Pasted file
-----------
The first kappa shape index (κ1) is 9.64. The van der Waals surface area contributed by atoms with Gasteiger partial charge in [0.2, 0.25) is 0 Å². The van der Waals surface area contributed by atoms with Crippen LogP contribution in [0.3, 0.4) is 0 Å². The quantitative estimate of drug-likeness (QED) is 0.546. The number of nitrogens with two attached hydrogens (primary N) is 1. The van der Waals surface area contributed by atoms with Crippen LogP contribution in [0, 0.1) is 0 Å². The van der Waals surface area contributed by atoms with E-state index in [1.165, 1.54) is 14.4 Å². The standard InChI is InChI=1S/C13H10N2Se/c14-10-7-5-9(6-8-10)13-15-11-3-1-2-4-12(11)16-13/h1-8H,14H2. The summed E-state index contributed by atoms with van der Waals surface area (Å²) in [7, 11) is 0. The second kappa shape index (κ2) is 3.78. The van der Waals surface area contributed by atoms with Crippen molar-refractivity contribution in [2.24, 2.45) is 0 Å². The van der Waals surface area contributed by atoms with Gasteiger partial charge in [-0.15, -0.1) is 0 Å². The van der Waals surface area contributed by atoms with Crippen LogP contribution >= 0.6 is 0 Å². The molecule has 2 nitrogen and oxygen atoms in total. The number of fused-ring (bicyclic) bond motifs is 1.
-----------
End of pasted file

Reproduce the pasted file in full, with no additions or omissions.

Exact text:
The first kappa shape index (κ1) is 9.64. The van der Waals surface area contributed by atoms with Gasteiger partial charge in [0.2, 0.25) is 0 Å². The van der Waals surface area contributed by atoms with Crippen LogP contribution in [0.3, 0.4) is 0 Å². The quantitative estimate of drug-likeness (QED) is 0.546. The number of nitrogens with two attached hydrogens (primary N) is 1. The van der Waals surface area contributed by atoms with Crippen LogP contribution in [0, 0.1) is 0 Å². The van der Waals surface area contributed by atoms with E-state index in [1.165, 1.54) is 14.4 Å². The standard InChI is InChI=1S/C13H10N2Se/c14-10-7-5-9(6-8-10)13-15-11-3-1-2-4-12(11)16-13/h1-8H,14H2. The summed E-state index contributed by atoms with van der Waals surface area (Å²) in [7, 11) is 0. The second kappa shape index (κ2) is 3.78. The van der Waals surface area contributed by atoms with Crippen molar-refractivity contribution in [2.24, 2.45) is 0 Å². The van der Waals surface area contributed by atoms with Gasteiger partial charge in [-0.15, -0.1) is 0 Å². The van der Waals surface area contributed by atoms with Crippen LogP contribution >= 0.6 is 0 Å². The molecule has 2 nitrogen and oxygen atoms in total. The number of fused-ring (bicyclic) bond motifs is 1.